In the past, designers used BIM as a documentation tool only. Often, materiality and lighting information was included in the model, but not all projects were modeled accurately because it was either not necessary for documentation or it wasn’t an efficient use of computing power. Today, improved processing power and software means that including exact finishes and furniture in our documentation models is extremely advantageous for most design exercises. The same model used to produce a construction document set can be used to create a realistic virtual reality walk-through with only a few clicks of the mouse. For our clients, this means greater transparency and decision-making abilities in the design process. We can quickly and accurately share an entire experience as if we were walking through the site. The ease of decision making has been a game changer. If a client is wavering on a decision, immersing them in a virtual environment is priceless.

Virtual Reality Mobile Kit in use at client site. Photo courtesy of SmithGroup.

Now, as with anything else, there are some drawbacks. One of the biggest complaints I hear from colleagues about virtual reality is that it gives clients the ability to comment on design decisions that the design team did not want comments on. This is important! Traditional presentation methods show an idealized picture, with precise camera placements and Photoshop tricks necessary to properly curate the look and feel of the space. Virtual reality is an honest spatial interpretation. While receiving comments during the design process saves potential re-work or disappointment in a finished space, the client might also change something the designer had his/her heart set on.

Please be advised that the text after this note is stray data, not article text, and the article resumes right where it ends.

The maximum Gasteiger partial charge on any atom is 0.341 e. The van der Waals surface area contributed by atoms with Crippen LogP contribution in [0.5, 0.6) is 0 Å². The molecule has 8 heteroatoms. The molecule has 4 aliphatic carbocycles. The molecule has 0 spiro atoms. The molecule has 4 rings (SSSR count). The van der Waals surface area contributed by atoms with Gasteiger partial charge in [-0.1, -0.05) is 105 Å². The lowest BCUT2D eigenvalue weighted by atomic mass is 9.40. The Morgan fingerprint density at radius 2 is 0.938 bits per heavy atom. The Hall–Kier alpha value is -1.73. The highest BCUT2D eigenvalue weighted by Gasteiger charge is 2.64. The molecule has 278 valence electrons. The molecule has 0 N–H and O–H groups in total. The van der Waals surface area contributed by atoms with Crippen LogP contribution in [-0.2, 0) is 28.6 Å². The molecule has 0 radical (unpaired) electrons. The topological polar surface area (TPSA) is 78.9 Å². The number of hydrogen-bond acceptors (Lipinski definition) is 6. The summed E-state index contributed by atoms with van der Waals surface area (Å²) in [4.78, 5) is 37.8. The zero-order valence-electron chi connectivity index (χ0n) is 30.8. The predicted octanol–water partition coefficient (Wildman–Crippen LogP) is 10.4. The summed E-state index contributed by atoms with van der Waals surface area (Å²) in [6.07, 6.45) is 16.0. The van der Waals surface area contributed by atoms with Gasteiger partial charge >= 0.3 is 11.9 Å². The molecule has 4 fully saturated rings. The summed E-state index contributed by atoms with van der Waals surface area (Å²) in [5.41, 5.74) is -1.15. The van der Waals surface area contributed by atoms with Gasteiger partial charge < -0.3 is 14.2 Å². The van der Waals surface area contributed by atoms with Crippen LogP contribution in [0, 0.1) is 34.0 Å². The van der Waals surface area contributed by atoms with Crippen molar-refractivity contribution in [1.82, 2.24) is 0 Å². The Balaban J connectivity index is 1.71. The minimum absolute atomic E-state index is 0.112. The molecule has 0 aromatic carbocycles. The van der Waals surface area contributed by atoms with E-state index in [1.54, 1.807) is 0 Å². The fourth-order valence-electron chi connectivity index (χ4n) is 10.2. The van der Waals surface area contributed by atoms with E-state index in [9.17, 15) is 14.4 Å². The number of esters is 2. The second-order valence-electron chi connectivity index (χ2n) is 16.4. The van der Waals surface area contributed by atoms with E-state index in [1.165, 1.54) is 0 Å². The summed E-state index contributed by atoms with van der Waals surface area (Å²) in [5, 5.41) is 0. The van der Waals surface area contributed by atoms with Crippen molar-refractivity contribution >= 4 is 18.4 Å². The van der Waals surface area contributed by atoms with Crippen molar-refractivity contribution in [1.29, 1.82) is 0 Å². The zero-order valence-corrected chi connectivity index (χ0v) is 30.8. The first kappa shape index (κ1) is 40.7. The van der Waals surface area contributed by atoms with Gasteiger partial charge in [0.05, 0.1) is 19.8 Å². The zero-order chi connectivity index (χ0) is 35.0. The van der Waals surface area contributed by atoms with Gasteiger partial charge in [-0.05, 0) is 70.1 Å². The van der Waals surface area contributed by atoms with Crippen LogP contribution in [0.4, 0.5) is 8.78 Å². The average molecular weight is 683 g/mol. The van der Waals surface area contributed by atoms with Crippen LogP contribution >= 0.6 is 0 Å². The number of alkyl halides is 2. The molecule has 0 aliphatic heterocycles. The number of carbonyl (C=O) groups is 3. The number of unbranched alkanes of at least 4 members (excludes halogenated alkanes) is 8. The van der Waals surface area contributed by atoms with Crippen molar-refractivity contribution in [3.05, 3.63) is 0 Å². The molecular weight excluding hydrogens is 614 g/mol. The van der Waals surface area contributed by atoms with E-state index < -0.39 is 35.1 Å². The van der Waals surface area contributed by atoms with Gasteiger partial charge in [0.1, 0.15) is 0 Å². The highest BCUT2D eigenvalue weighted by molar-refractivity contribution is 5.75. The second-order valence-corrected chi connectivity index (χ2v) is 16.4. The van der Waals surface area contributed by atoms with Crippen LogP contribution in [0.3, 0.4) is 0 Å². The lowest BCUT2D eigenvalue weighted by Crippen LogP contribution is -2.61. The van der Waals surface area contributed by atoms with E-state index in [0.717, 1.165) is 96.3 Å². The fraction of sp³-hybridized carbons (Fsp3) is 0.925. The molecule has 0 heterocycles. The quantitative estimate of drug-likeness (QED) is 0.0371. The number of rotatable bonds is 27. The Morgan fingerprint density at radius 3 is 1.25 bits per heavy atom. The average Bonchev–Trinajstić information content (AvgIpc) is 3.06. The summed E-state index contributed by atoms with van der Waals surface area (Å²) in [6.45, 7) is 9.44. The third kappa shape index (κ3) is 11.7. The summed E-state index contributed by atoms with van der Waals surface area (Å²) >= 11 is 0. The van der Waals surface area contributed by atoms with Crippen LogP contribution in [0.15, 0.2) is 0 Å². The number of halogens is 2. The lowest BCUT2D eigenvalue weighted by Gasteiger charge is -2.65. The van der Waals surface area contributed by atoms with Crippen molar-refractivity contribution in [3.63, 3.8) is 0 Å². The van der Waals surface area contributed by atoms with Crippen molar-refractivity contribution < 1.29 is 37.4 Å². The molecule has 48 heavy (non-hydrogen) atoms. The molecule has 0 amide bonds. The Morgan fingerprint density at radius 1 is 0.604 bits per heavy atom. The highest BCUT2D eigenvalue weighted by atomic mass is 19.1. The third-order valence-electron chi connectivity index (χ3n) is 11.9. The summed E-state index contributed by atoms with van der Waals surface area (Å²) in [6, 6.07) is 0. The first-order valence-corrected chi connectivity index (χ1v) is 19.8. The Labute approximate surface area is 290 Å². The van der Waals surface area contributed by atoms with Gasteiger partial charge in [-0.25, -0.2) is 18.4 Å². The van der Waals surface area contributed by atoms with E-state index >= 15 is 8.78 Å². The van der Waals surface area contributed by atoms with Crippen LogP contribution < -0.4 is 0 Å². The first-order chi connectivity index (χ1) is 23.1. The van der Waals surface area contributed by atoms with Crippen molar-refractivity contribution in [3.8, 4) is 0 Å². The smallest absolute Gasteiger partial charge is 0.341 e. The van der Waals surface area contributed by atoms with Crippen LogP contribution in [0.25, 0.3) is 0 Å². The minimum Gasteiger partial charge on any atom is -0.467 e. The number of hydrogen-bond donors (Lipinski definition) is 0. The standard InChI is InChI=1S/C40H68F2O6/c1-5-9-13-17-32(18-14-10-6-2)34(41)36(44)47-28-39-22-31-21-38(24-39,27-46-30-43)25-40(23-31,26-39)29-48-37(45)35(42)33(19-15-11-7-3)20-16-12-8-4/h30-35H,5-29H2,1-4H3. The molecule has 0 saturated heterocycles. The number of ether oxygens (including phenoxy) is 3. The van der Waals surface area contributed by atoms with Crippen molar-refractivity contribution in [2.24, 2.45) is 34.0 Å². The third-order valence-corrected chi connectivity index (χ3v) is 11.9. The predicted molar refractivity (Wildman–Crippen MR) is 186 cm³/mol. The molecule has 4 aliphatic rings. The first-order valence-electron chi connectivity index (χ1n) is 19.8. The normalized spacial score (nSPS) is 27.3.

Beyond abstract spatial understanding of space, virtual reality can serve as a realistic gauge of functionality. Our healthcare designers were among the first market to use VR for just this reason. Taking advantage of the same software used to create the latest video games, we are able to program an entire operating room with moving parts and gravity for doctors and nurses to test. This technology can save hundreds of thousands of dollars by eliminating mockups and catching mistakes early in the design process. In a workplace environment, our simulations often don’t need to be as complicated to be valuable. Virtually sitting at a workstation can ensure elements are spaced comfortably and desired sight lines are maintained between work spaces.

A common presentation technique we use is to setup a virtual walk-through side by side with real materials. This makes the often-painful process of material selection and approval seamless. Our clients can immediately understand the location and use of each material, and then have the opportunity to touch material samples and approve or reject each selection. This makes for an intuitive selection process with no surprises when construction is completed.

Virtual Reality Client Session. Photo courtesy of SmithGroup.

The adoption of virtual reality has been rapid since its mainstream debut in 2016. Designers have recognized its value in their creative process and clients are beginning to understand its immense value as a communication tool. As the technology continues to improve and the quality of experience is raised, this tool will become an industry standard, as it is not only a valuable learning tool for the design, but a priceless communication tool between design team and client.